Gray Home Decor -- Love It or Hate It?

Posted by Laura Firszt | Sep 18, 2014
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Photo: Sokoreny4 (Own work) [CC-BY-SA-3.0 (http://creativecommons.org/licenses/by-sa/3.0)]/Wikimedia CommonsGray's role in home décor is changing. Variations on this color have long been popular for the outside of your house -- think smoke-hued exterior walls and San Francisco-fog garage doors -- but now it's moving indoors. As yesterday's trendy teal morphs into moody shades of slate, hard-edged Steel Gray has been declared one of Pantone's colors of the year for 2015. Gray in myriad hues is popping up in all areas of today's home and despite serene-sounding paint names like Repose, Mild Wind, Dreamscape, and Worn Leather Shoes, it is surrounded by thunderclouds of controversy. Fans of the color hail it as the sophisticated new neutral, while foes find it dull and depressing. Which side of the gray gap are you on? Do you love it or hate it?

Where You'll See Gray These Days

Stylish homeowners are painting their living room walls in gray tones as an excellent backdrop for vigorous contemporary artwork, a prized collection of stunning antiques, or a showpiece chandelier. Standout effects include dusky painted brick, dramatic raw concrete or elegant charcoal-patterned wallpaper.

The master bedroom becomes a very personal, low-stress refuge with smoky walls or -- better still -- draperies around the bed. Gray in more muted tones is also the surprising new color of choice in modern baby nurseries (!), softened with pastel accessories and a teddy bear or two.

Chic bathroom walls and floors sport crisp-looking gray tiles or, for a generous dollop of luxury, intriguingly veined gray marble.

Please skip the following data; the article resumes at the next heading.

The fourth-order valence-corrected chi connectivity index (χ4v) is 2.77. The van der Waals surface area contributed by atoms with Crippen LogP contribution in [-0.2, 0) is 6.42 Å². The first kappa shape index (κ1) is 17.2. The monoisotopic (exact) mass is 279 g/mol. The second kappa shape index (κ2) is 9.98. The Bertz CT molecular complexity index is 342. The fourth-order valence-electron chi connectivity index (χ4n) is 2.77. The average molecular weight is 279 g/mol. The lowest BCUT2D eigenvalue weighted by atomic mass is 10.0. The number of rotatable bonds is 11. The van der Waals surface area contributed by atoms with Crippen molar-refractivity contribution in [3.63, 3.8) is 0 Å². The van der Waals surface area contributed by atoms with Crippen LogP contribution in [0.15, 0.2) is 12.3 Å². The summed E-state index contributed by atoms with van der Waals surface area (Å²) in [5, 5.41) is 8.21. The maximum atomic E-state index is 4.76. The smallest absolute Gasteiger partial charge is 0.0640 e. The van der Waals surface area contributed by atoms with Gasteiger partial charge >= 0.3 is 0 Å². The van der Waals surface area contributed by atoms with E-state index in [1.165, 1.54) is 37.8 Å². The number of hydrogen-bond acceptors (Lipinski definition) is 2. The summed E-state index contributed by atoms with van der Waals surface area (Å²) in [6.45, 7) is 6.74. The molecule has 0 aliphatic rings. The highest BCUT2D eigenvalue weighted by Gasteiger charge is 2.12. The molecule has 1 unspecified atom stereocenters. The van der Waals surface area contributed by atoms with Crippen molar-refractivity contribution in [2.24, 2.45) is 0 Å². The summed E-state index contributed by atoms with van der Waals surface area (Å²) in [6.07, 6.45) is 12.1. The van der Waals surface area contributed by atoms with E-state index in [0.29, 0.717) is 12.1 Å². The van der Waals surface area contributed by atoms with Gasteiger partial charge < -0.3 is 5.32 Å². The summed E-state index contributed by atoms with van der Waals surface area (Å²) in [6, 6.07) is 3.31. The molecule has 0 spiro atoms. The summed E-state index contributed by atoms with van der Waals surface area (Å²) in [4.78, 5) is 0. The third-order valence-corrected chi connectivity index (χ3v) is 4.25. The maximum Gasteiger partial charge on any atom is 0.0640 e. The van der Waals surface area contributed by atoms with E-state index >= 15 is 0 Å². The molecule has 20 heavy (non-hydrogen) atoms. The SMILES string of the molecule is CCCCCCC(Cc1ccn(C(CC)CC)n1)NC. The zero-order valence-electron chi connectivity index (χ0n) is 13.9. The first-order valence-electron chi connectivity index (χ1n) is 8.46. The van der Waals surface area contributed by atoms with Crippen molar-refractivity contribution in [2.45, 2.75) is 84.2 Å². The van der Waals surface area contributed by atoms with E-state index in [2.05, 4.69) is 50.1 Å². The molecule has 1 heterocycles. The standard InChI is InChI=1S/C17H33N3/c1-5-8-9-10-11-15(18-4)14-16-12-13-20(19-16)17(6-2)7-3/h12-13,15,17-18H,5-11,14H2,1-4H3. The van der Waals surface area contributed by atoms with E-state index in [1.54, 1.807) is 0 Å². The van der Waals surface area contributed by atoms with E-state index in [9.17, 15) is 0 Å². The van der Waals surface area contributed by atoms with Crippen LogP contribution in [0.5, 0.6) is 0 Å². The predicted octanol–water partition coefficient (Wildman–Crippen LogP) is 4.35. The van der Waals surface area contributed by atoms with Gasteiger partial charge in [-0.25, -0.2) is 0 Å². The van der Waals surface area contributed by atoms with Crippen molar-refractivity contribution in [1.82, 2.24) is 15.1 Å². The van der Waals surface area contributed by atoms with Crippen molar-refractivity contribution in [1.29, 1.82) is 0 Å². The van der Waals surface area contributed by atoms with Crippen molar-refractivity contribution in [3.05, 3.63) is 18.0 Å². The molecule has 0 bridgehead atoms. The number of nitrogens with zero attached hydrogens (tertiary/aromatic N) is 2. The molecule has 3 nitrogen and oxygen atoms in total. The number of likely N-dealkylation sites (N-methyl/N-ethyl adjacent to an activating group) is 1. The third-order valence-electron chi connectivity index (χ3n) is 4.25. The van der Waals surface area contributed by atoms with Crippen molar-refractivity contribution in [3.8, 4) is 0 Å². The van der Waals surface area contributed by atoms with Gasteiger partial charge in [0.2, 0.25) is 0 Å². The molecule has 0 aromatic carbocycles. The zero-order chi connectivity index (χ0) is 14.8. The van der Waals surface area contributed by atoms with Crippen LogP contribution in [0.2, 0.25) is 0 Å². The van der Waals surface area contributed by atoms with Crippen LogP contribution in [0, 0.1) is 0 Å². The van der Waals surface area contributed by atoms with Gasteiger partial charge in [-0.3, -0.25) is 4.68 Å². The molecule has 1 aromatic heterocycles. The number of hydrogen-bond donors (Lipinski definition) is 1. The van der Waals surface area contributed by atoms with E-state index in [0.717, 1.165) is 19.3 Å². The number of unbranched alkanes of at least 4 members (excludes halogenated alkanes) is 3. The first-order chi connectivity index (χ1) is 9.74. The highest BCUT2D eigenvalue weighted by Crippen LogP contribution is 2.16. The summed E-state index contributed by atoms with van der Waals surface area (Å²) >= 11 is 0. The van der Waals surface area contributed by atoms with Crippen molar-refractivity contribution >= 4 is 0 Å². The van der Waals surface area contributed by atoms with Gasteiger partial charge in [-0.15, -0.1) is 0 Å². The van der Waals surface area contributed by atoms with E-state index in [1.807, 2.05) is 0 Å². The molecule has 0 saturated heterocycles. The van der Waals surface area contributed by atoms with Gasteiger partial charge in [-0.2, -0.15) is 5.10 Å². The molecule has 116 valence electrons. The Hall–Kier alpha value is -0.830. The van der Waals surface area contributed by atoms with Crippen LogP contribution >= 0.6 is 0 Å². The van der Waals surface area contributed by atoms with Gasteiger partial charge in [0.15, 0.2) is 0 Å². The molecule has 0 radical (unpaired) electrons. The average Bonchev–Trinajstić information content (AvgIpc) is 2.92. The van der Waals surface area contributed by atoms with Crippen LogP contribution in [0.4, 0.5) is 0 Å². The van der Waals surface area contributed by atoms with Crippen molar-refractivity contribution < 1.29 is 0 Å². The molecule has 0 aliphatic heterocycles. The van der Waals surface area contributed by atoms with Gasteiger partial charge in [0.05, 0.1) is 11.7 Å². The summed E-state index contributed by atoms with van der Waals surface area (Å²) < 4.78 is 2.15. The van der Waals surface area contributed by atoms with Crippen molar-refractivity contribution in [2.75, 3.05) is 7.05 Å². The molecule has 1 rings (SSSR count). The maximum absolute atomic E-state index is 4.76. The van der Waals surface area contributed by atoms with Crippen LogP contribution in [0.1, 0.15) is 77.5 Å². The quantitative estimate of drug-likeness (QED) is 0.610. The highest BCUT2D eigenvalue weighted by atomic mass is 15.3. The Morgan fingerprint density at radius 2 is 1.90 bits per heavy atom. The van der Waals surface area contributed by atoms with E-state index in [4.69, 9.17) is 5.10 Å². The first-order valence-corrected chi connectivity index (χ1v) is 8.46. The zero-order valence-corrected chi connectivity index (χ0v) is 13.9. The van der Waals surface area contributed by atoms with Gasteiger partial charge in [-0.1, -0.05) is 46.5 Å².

Kitchens showcase gray in myriad ways. In addition to walls, various permutations of the color make an appearance on cabinets, open shelves, and backsplashes. It coordinates beautifully with the ever-popular stainless steel appliances.

Advantages of Gray Decor

Gray as a theme in your home décor makes a very contemporary design statement. The color has a more distinctly defined personality than the traditional white, yet still gives a neutral impression. This is an essential element in curb appeal, especially if you're looking to attract hip young buyers.

Neither stereotypically masculine like stark black nor feminine like dainty pink, gray is serene, harmonizing with almost every other hue. Its casual feel fosters a sense of comfort and intimacy.

Gray is useful for cooling a hot or overly sunny space, such as a kitchen or closed porch.

Disadvantages

In a room with limited natural light, gray will make its surroundings appear dim, gloomy, and cold unless the atmosphere is enhanced by appropriate light fixtures. Opting for a subtle pearly gray with warm undertones will help as well.

The color may also induce a cramped feeling, although this is less of a problem in homes which are designed with a spacious open floor plan or soaring ceilings.

How to Use Gray with Flair

Dark grays like jet are striking when combined with lighter trim, such as crown molding or board and batten in white or off-white. Try a contrast wall (otherwise known as an accent wall a la 2015), or complement using colorfully upholstered furniture or bright full-length curtains. Splash with red to create a sense of drama, particularly if it's punched up with a high-gloss finish. How about a lacquered scarlet coffee table?

Alternatively, rev the walls up with a bright, bold color like amethyst or brick, highlighted with a rich gray carpet or stone floor.

Gray is adaptable to fit in with any decorating style -- just be flexible and use your imagination. For instance, the creamy classical pewter walls of a formal dining room can translate into silvery weathered reclaimed wood panels in a country farmhouse setting.

Laura Firszt writes for networx.com.

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